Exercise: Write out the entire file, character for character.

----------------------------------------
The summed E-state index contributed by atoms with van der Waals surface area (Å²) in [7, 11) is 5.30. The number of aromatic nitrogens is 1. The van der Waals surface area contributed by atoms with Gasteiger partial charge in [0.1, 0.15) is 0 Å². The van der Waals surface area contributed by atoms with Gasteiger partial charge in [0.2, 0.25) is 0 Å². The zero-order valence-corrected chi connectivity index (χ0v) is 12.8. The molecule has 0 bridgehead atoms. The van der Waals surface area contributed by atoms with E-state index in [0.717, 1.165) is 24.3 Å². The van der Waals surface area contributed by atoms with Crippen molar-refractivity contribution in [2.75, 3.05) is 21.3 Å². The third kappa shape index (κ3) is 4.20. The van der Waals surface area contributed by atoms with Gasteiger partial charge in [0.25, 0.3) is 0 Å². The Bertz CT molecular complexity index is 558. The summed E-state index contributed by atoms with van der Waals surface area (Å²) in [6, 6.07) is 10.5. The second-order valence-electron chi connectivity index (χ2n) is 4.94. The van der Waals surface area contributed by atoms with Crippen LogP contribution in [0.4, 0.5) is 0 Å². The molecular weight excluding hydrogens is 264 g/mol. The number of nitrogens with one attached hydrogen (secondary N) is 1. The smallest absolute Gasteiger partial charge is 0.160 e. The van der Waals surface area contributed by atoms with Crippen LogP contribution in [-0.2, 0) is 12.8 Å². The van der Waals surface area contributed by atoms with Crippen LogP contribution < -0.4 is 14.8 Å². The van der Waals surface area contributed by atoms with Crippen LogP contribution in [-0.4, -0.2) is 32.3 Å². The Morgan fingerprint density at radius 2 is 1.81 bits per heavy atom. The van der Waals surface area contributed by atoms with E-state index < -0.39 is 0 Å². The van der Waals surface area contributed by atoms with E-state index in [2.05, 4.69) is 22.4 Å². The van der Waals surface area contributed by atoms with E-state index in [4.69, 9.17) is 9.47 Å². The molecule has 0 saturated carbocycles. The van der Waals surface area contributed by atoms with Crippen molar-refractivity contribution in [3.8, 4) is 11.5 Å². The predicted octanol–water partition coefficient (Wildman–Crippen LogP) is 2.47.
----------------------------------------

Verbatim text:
The summed E-state index contributed by atoms with van der Waals surface area (Å²) in [7, 11) is 5.30. The number of aromatic nitrogens is 1. The van der Waals surface area contributed by atoms with Gasteiger partial charge in [0.1, 0.15) is 0 Å². The van der Waals surface area contributed by atoms with Gasteiger partial charge in [0.2, 0.25) is 0 Å². The zero-order valence-corrected chi connectivity index (χ0v) is 12.8. The molecule has 0 bridgehead atoms. The van der Waals surface area contributed by atoms with E-state index in [0.717, 1.165) is 24.3 Å². The van der Waals surface area contributed by atoms with Crippen molar-refractivity contribution in [2.75, 3.05) is 21.3 Å². The third kappa shape index (κ3) is 4.20. The van der Waals surface area contributed by atoms with Gasteiger partial charge in [0.25, 0.3) is 0 Å². The Bertz CT molecular complexity index is 558. The summed E-state index contributed by atoms with van der Waals surface area (Å²) in [6, 6.07) is 10.5. The second-order valence-electron chi connectivity index (χ2n) is 4.94. The van der Waals surface area contributed by atoms with Crippen LogP contribution in [0.4, 0.5) is 0 Å². The molecular weight excluding hydrogens is 264 g/mol. The number of nitrogens with one attached hydrogen (secondary N) is 1. The smallest absolute Gasteiger partial charge is 0.160 e. The van der Waals surface area contributed by atoms with Crippen LogP contribution in [-0.2, 0) is 12.8 Å². The van der Waals surface area contributed by atoms with Crippen LogP contribution < -0.4 is 14.8 Å². The van der Waals surface area contributed by atoms with Crippen LogP contribution in [-0.4, -0.2) is 32.3 Å². The Morgan fingerprint density at radius 2 is 1.81 bits per heavy atom. The van der Waals surface area contributed by atoms with E-state index < -0.39 is 0 Å². The van der Waals surface area contributed by atoms with E-state index in [2.05, 4.69) is 22.4 Å². The van der Waals surface area contributed by atoms with E-state index in [4.69, 9.17) is 9.47 Å². The molecule has 0 saturated carbocycles. The van der Waals surface area contributed by atoms with Crippen molar-refractivity contribution in [3.8, 4) is 11.5 Å². The predicted octanol–water partition coefficient (Wildman–Crippen LogP) is 2.47.